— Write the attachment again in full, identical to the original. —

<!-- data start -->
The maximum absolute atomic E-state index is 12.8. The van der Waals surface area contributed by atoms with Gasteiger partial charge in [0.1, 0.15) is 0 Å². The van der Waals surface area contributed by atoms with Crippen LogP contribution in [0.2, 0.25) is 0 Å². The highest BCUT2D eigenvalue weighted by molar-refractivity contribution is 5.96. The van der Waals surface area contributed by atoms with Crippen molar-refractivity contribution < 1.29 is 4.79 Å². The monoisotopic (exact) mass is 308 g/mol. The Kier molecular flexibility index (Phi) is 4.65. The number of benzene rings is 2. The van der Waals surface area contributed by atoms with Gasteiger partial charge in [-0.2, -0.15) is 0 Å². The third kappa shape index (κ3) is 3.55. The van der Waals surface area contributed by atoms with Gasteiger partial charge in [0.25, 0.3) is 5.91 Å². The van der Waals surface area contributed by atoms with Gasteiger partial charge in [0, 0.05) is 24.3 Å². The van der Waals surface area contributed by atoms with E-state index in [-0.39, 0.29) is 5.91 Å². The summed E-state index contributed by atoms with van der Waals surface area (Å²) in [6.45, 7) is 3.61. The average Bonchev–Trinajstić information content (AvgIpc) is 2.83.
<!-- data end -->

The maximum absolute atomic E-state index is 12.8. The van der Waals surface area contributed by atoms with Gasteiger partial charge in [0.1, 0.15) is 0 Å². The van der Waals surface area contributed by atoms with Crippen LogP contribution in [0.2, 0.25) is 0 Å². The highest BCUT2D eigenvalue weighted by molar-refractivity contribution is 5.96. The van der Waals surface area contributed by atoms with Crippen molar-refractivity contribution < 1.29 is 4.79 Å². The monoisotopic (exact) mass is 308 g/mol. The Kier molecular flexibility index (Phi) is 4.65. The number of benzene rings is 2. The van der Waals surface area contributed by atoms with Gasteiger partial charge in [-0.2, -0.15) is 0 Å². The third kappa shape index (κ3) is 3.55. The van der Waals surface area contributed by atoms with Gasteiger partial charge in [0.25, 0.3) is 5.91 Å². The van der Waals surface area contributed by atoms with Gasteiger partial charge in [0, 0.05) is 24.3 Å². The van der Waals surface area contributed by atoms with E-state index in [-0.39, 0.29) is 5.91 Å². The summed E-state index contributed by atoms with van der Waals surface area (Å²) in [6.45, 7) is 3.61. The average Bonchev–Trinajstić information content (AvgIpc) is 2.83.